President Joe Biden's nominee to become the first U.S. ambassador at large for cyberspace and digital policy faces a Senate confirmation hearing Wednesday as the administration pushes forward with an effort to assert U.S. leadership in the development of global standards and best practices for the modern internet.
Nate Fick, a technology company executive and former U.S. Marine, is in line to fill the position, which will place him in charge of the recently created bureau within the State Department.
In announcing the formation of the new bureau last year, Secretary of State Antony Blinken said the U.S. has "a major stake in shaping the digital revolution that's happening around us and making sure that it serves our people, protects our interests, boosts our competitiveness, and upholds our values."
That includes developing policies meant to deter countries such as China, Russia and North Korea, which the U.S. has accused of financing malign online activity, including hacking private businesses and meddling in U.S. elections.
Experts say the creation of the new bureau and the placement of Fick at its head, should he be confirmed, will help establish certainty about U.S. policy related to the internet. The bureau combines three pre-existing policy units within the State Department: International Cyberspace Security, International Information and Communications Policy, and Digital Freedom.
Adam Segal, director of the Digital and Cyberspace Policy program at the Council on Foreign Relations, said U.S. efforts to focus its approach to digital diplomacy have been haphazard, starting strong at the end of the Obama administration, but fizzling in later years.
"We kind of dropped the ball on it," Segal told VOA. "And in that time, lots of other countries developed their own cyber ambassadors. The U.S. efforts on the international stage have been somewhat uncoordinated and kind of coming from many different angles. It also meant that many people just had no idea who to talk to."
James A. Lewis, senior vice president and director of the Strategic Technologies Program at the Center for Strategic and International Studies, told VOA that if Fick is confirmed, he will come to the job at a moment where American leadership could be critical to the way policies shaping the modern internet evolve around the world.
"There's a real opportunity here for the U.S. to think about how we shape the rules and institutions that will govern technology that will govern cyberspace," he said.
"Challenge 1 for the U.S. is to work with other democracies to come up with rules, and maybe institutions, for security and digital policy," he said. "Challenge 2 … is to come up with the right kind of diplomatic strategies, the right kind of international policies to deal with some very aggressive opponents. And it's not just hacking. It's not election interference. It's a battle over who controls the digital environment."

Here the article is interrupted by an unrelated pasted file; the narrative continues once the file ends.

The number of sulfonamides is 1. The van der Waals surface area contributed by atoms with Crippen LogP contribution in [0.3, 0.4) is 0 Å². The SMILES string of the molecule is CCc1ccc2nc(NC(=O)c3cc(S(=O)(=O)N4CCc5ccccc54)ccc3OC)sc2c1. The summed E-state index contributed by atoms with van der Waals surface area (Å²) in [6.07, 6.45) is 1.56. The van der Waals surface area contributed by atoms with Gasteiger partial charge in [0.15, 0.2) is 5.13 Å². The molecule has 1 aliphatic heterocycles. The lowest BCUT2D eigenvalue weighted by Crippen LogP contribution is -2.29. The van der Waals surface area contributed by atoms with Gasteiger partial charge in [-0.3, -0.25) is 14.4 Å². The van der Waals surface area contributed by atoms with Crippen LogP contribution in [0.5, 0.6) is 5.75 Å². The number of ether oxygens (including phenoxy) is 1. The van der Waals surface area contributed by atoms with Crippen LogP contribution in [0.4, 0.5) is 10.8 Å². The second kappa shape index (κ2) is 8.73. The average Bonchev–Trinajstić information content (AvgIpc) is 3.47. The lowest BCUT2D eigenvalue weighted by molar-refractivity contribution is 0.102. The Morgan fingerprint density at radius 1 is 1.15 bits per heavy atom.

Arguing against authoritarianism
Lewis said that, globally, there are two leading approaches to regulating activity in cyberspace. In North America, Europe and among many American allies in the Pacific, the tendency is toward lighter regulation biased in favor of the free flow of information. At the same time, countries such as Russia, China and Iran sharply limit the flow of information to and among their citizens.
"But then there's everyone else, mainly in the developing world," Lewis said. "And they're kind of fence-sitters. Their thing is, 'Tell me what works best for my economy. Tell me what works best for my national sovereignty.'"
Lewis said the task facing the Bureau of Cyberspace and Digital Policy is to make the case for developing countries to incorporate openness and freedom into their regulation of the internet rather than authoritarian control.
"That's where the new bureau has a challenge, but also an opportunity," he said.
A native of the U.S. state of Maryland, Fick graduated from Dartmouth College with a bachelor's degree in classics and immediately joined the Marine Corps as a second lieutenant in 1999. He was still in the Marines when the 9/11 attacks ushered in the global war on terror, and he ended up serving combat tours of duty in Afghanistan and Iraq.
During his time in Iraq, Fick's platoon was accompanied by Rolling Stone magazine journalist Evan Wright for several months. Wright's subsequent book, "Generation Kill," won several awards for its unflinching description of the reaclities of modern combat and was turned into a miniseries by HBO. Fick is a featured character in the story.
Fick is also an accomplished writer. His memoir, "One Bullet Away: The Making of a Marine Officer," was a New York Times bestseller.
After leaving the Marines, Fick earned an MBA from Harvard Business School and a master’s degree in public administration from Harvard Kennedy School. He was CEO of the Center for a New American Security, a Washington-based national security think tank, before becoming CEO of Endgame, a cybersecurity software firm that was acquired by the cloud computing firm Elastic in 2019.
Having worked with Fick in the past, Segal of the Council on Foreign Relations said he is "very familiar with all the issues that the ambassador is going to have to deal with."
He described Fick as "extremely straightforward, very open and friendly. He's got a pretty good sense of humor."
Segal said he expects Fick's background with technology companies will be a major asset if he is confirmed.